Justice system’s problem right under Sereno’s nose
Janno Montecristo’s “Is there a ‘settled doctrine’ in PH?” hit the nail on the head (Letters, 11/7/14). He said: “It seems every division of the Supreme Court is free to make any disposition it pleases” regardless of whether or not it clashes with the rulings of the other divisions.
In the Court of Appeals, that happens all the time, but no one seems to mind because its divergent decisions are hardly cited for jurisprudential purposes. But it is another thing with the Supreme Court because one division’s ruling is no less a part of “jurisprudence” as any other division’s!
The effect of such a chaotic state of our so-called jurisprudence is seen frequently. The joke is, put two lawyers together and you will hear three different opinions! Indeed, one lawyer will say something and cite a Supreme Court division’s ruling to back it up. But before his saliva dries up, the other lawyer will say the opposite and cite another Supreme Court division’s ruling to also back it up! The third opinion comes in the form of an impression that both of them might be nuts!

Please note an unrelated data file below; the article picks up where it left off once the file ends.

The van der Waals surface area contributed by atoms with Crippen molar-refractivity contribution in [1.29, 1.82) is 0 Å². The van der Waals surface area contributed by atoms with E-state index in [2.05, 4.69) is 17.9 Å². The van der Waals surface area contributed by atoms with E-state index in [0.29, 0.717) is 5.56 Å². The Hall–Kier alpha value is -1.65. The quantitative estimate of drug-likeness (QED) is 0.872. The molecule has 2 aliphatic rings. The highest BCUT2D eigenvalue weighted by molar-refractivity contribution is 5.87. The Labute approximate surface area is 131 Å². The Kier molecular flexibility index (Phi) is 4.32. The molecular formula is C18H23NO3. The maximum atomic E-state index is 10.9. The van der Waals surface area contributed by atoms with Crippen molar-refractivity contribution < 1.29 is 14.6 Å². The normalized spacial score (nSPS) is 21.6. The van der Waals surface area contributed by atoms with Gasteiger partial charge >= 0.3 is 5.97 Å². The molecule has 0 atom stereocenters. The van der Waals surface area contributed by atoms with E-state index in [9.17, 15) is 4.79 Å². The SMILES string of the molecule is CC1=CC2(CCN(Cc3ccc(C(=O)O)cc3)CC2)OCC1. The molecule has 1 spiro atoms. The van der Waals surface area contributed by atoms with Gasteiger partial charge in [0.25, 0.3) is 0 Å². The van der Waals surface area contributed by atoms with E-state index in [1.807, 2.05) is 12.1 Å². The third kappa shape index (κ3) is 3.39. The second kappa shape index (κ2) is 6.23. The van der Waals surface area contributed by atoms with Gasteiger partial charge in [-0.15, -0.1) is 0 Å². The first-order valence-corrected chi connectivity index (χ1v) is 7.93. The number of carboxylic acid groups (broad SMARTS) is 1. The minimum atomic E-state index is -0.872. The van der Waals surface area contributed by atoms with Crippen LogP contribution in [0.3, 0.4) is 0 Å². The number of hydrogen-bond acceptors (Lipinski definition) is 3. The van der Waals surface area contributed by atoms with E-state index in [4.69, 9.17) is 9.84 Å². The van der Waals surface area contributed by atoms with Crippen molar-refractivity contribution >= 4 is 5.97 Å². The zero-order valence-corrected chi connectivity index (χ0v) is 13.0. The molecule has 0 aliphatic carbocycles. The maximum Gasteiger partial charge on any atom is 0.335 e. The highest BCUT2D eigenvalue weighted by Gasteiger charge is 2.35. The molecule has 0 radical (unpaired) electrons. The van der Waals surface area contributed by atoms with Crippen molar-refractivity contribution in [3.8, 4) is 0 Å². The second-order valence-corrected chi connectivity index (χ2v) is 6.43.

We ourselves have had our share of bad court experiences. No matter how many decisional precedents our lawyers produced, the other side always came up with opposite decisional precedents, thereby leaving the trial judge hopelessly confused! In the end, judgment seemed to have been rendered by simply tossing a coin!
One thing is clear: for any real reform and stability to take place in our justice system, it must start with the Supreme Court! Chief Justice Maria Lourdes Sereno need not look far and long for something to blame the poor state of our judicial system with (“Sereno seeks more budget for judiciary reforms,” Inquirer.net, 9/24/14). It is right there in her own backyard—nay, under her very nose!
—MARC A. L. LEVISTE,
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